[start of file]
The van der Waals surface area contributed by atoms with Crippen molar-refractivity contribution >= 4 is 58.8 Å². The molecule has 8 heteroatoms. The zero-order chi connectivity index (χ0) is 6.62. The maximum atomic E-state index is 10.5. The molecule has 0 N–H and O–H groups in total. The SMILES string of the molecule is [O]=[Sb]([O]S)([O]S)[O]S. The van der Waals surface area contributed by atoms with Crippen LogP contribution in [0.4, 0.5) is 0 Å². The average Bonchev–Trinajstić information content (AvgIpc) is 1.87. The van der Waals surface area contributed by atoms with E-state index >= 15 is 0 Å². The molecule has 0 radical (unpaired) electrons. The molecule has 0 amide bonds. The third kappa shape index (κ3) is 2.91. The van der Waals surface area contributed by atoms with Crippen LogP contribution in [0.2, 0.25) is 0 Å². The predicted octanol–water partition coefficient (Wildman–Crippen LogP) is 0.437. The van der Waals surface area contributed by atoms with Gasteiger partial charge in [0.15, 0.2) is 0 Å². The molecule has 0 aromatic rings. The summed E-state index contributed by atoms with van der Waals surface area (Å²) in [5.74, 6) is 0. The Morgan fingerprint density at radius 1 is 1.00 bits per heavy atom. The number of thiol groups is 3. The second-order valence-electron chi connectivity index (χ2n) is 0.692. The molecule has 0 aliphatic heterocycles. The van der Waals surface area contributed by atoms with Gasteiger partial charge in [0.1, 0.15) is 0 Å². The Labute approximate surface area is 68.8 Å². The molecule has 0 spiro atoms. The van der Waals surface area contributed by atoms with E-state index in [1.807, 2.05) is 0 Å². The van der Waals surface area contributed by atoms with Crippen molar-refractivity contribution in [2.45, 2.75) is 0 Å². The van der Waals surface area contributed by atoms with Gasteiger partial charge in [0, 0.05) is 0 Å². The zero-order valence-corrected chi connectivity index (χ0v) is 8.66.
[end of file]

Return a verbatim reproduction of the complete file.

The van der Waals surface area contributed by atoms with Crippen molar-refractivity contribution >= 4 is 58.8 Å². The molecule has 8 heteroatoms. The zero-order chi connectivity index (χ0) is 6.62. The maximum atomic E-state index is 10.5. The molecule has 0 N–H and O–H groups in total. The SMILES string of the molecule is [O]=[Sb]([O]S)([O]S)[O]S. The van der Waals surface area contributed by atoms with Crippen LogP contribution in [0.4, 0.5) is 0 Å². The average Bonchev–Trinajstić information content (AvgIpc) is 1.87. The van der Waals surface area contributed by atoms with E-state index >= 15 is 0 Å². The molecule has 0 radical (unpaired) electrons. The molecule has 0 amide bonds. The third kappa shape index (κ3) is 2.91. The van der Waals surface area contributed by atoms with Crippen LogP contribution in [0.2, 0.25) is 0 Å². The predicted octanol–water partition coefficient (Wildman–Crippen LogP) is 0.437. The van der Waals surface area contributed by atoms with Gasteiger partial charge in [0.15, 0.2) is 0 Å². The molecule has 0 aromatic rings. The summed E-state index contributed by atoms with van der Waals surface area (Å²) in [5.74, 6) is 0. The Morgan fingerprint density at radius 1 is 1.00 bits per heavy atom. The number of thiol groups is 3. The second-order valence-electron chi connectivity index (χ2n) is 0.692. The molecule has 0 aliphatic heterocycles. The van der Waals surface area contributed by atoms with Gasteiger partial charge in [0.1, 0.15) is 0 Å². The Labute approximate surface area is 68.8 Å². The molecule has 0 spiro atoms. The van der Waals surface area contributed by atoms with E-state index in [1.807, 2.05) is 0 Å². The van der Waals surface area contributed by atoms with Crippen molar-refractivity contribution in [2.45, 2.75) is 0 Å². The van der Waals surface area contributed by atoms with Gasteiger partial charge in [0, 0.05) is 0 Å². The zero-order valence-corrected chi connectivity index (χ0v) is 8.66.